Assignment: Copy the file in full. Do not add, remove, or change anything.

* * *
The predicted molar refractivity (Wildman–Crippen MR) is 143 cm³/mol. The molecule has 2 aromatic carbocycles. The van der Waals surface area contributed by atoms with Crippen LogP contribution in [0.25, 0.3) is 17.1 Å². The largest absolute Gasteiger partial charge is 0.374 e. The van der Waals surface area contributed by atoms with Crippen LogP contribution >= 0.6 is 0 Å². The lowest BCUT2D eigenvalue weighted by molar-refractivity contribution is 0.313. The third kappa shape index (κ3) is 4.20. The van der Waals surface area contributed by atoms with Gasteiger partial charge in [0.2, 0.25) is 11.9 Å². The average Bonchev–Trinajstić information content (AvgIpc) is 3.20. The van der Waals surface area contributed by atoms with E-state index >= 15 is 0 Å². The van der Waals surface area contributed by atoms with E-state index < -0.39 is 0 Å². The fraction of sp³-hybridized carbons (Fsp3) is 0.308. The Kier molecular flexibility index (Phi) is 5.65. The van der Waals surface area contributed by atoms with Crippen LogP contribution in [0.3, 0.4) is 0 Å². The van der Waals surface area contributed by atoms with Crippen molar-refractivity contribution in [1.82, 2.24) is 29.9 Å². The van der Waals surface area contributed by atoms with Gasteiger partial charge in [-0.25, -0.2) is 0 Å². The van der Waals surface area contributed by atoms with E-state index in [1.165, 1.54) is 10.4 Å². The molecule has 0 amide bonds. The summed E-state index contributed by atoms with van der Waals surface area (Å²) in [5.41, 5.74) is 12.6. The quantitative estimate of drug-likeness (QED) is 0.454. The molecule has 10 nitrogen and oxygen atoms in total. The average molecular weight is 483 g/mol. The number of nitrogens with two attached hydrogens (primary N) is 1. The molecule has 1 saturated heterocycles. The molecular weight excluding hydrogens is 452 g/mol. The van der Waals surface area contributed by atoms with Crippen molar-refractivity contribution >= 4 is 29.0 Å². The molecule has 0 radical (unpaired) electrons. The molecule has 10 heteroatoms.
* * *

The predicted molar refractivity (Wildman–Crippen MR) is 143 cm³/mol. The molecule has 2 aromatic carbocycles. The van der Waals surface area contributed by atoms with Crippen LogP contribution in [0.25, 0.3) is 17.1 Å². The largest absolute Gasteiger partial charge is 0.374 e. The van der Waals surface area contributed by atoms with Crippen LogP contribution >= 0.6 is 0 Å². The lowest BCUT2D eigenvalue weighted by molar-refractivity contribution is 0.313. The third kappa shape index (κ3) is 4.20. The van der Waals surface area contributed by atoms with Gasteiger partial charge in [0.2, 0.25) is 11.9 Å². The average Bonchev–Trinajstić information content (AvgIpc) is 3.20. The van der Waals surface area contributed by atoms with E-state index >= 15 is 0 Å². The van der Waals surface area contributed by atoms with E-state index < -0.39 is 0 Å². The fraction of sp³-hybridized carbons (Fsp3) is 0.308. The Kier molecular flexibility index (Phi) is 5.65. The van der Waals surface area contributed by atoms with Crippen LogP contribution in [0.3, 0.4) is 0 Å². The van der Waals surface area contributed by atoms with Crippen molar-refractivity contribution in [1.82, 2.24) is 29.9 Å². The van der Waals surface area contributed by atoms with Gasteiger partial charge in [-0.25, -0.2) is 0 Å². The van der Waals surface area contributed by atoms with E-state index in [1.165, 1.54) is 10.4 Å². The molecule has 0 amide bonds. The summed E-state index contributed by atoms with van der Waals surface area (Å²) in [5.41, 5.74) is 12.6. The quantitative estimate of drug-likeness (QED) is 0.454. The molecule has 10 nitrogen and oxygen atoms in total. The average molecular weight is 483 g/mol. The number of nitrogens with two attached hydrogens (primary N) is 1. The molecule has 1 saturated heterocycles. The molecular weight excluding hydrogens is 452 g/mol. The van der Waals surface area contributed by atoms with Crippen molar-refractivity contribution >= 4 is 29.0 Å². The molecule has 0 radical (unpaired) electrons. The molecule has 10 heteroatoms.